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Golf: Your hole in one for golfing information

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This page is for those who love golf (even if you don't admit you're addicted to it).

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Want more power in your golf swing? Click here for free tips on building a stronger you.



By Cathy Richey, the Cathy Factor 

The modern game of golf was developed in Scotland somewhere around the 12th century. Many countries in Europe had been playing stick and ball games since the time of the Romans, but the Scots are credited with adding the objective of getting the ball into a hole in the ground. There are some bawdy jokes about this, and they are outside the scope of this article.

The aim of golf is simple: drive the player completely insane.

OK, that's not its real purpose. It just seems that way sometimes. The aim is to hit a small ball into a hole with the fewest possible shots, on 18 different holes.

Unlike other sports, here the enemy is never his/her opponent but his/her own self (and the golfers and onlookers). This is why the game has managed to keep sportsmanship at its center, because even at the top level, golfers are as united in their battle against the course as against each other.

While football is increasingly under a dark cloud due to the large number of brain injuries to the players, the only physical danger in golf is high blood pressure from getting too upset over a missed or bad shot. Well, OK, there's also the danger of being hit by a ball but it's unlikely. And, of course, you could fall and twist your ankle or suffer a stress injury from rapidly turning your hips during a swing. But very rarely does a golfer have to face a 350 lb man in a helmet charging directly at him during the game.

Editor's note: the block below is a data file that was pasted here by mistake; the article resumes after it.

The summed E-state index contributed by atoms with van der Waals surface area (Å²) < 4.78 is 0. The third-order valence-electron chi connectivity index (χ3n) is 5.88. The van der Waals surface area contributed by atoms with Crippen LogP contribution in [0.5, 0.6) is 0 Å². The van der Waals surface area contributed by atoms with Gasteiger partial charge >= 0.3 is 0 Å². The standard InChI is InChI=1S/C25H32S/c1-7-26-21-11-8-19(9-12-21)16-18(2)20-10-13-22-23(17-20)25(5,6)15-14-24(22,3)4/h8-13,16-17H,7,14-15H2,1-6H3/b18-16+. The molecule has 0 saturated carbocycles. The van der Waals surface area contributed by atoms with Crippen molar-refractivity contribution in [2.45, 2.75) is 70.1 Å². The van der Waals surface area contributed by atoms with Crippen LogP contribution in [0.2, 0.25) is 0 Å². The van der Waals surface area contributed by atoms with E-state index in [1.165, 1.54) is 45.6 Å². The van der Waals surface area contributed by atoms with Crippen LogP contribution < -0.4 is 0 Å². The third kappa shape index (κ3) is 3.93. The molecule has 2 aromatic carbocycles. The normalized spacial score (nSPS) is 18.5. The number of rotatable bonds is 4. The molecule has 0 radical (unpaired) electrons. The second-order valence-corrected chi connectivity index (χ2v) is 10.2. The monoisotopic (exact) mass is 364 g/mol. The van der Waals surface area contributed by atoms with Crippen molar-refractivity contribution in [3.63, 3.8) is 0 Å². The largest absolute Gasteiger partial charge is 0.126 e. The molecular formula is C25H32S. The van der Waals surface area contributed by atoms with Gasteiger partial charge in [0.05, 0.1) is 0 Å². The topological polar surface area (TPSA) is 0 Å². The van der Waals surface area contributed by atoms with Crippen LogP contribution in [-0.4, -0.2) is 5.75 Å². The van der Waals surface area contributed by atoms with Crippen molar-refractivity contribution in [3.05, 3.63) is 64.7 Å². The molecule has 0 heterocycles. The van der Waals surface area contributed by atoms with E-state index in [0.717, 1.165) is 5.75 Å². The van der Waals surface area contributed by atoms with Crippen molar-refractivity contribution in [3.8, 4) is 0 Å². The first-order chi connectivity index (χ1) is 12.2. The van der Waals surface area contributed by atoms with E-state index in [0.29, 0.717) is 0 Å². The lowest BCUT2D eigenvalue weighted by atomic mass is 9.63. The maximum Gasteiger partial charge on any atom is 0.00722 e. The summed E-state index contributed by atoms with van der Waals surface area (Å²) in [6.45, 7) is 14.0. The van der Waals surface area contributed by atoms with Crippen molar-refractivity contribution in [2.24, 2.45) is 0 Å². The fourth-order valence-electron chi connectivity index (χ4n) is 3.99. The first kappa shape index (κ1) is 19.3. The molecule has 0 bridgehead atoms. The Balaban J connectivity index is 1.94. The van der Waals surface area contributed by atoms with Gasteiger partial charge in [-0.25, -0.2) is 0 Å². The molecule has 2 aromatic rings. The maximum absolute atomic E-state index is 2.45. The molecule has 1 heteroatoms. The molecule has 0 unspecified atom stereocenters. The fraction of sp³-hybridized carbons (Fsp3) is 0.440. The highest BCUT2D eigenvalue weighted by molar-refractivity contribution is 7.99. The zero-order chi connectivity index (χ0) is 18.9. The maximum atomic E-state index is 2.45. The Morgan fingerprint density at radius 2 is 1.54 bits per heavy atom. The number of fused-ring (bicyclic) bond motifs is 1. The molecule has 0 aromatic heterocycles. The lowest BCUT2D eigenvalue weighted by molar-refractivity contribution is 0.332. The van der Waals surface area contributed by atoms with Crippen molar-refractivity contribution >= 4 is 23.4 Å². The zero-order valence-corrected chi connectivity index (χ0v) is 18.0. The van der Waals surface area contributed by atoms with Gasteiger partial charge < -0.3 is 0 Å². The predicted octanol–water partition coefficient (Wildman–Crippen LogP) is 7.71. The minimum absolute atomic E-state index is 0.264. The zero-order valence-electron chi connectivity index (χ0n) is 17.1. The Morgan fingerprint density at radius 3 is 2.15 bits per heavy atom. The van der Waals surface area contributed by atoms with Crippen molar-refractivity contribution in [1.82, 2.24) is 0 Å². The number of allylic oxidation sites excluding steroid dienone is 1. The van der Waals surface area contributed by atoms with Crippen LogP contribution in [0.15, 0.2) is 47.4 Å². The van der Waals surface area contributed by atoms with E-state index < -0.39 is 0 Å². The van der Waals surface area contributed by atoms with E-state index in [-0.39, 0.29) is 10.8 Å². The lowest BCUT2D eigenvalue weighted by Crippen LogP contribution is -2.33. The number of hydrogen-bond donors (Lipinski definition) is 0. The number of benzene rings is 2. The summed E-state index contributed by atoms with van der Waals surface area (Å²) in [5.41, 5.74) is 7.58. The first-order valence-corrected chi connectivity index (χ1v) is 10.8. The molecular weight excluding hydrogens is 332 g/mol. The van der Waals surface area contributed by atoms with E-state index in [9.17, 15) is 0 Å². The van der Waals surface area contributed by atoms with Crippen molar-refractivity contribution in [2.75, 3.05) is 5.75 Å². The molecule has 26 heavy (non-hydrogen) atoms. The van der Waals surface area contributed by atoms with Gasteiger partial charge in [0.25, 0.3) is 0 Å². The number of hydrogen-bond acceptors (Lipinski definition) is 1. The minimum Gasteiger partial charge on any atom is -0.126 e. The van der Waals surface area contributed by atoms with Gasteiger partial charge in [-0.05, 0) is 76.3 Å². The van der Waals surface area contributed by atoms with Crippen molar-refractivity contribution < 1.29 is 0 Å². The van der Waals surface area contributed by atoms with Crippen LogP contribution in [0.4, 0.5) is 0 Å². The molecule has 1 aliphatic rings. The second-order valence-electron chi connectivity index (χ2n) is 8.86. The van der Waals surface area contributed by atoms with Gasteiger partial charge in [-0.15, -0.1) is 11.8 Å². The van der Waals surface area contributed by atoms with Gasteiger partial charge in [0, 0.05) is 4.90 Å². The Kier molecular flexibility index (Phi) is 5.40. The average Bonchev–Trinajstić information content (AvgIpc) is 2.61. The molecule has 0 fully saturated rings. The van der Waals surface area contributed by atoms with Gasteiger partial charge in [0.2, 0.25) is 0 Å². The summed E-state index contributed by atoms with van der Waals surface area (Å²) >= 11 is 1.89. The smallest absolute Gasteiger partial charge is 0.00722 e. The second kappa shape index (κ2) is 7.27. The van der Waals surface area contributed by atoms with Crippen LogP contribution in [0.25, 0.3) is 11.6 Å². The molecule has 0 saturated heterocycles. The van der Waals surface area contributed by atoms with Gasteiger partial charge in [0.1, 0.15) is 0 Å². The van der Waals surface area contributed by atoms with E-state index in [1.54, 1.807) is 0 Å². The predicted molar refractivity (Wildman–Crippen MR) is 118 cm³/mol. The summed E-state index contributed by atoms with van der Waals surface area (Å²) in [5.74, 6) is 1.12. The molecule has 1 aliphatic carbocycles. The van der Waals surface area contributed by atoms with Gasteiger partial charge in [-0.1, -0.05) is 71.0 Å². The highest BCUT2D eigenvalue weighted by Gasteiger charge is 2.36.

The Course: A standard golf course is made up of 18 holes. The first shot is usually played from a teeing area (also known as a tee). The ball is usually placed on a plastic or wooden keg (also known as a tee). The rest of "the hole" (the playing area associated with the actual hole) consists of a rough or a stretch of grass known as the fairway, which leads to the green, where the hole is.

Apart from the fairway, there are other hazards to contend with such as bunkers or streams. A “flagstick” sits in the hole to show the target. These flags are usually yellow in the first nine holes and red on the second nine. The standard course is around 6,000 yards long and it takes about four hours to play 18 holes. You may walk around five miles.

Scoring: Your score on a golf course is made up of the number of shots you take; add to it any penalties you can incur. So, if you take 80 shots to go around the course and your friend takes 90, you’re the winner. Scoring center around the ‘par’ for the course, which is usually the number of shots that it takes for a top golfer to go around, usually 70 or about. Each hole has a par according to its length or difficulty. A par-four hole lets you have four shots. If you can score 92 on a par 72 Course, then your score will be 20 over par.

Or, if you score five on a par-four hole, you will be one over par for the hole. On the other hand, golf allows you to play against better players by giving you extra shots, almost like handicapping, or a head start.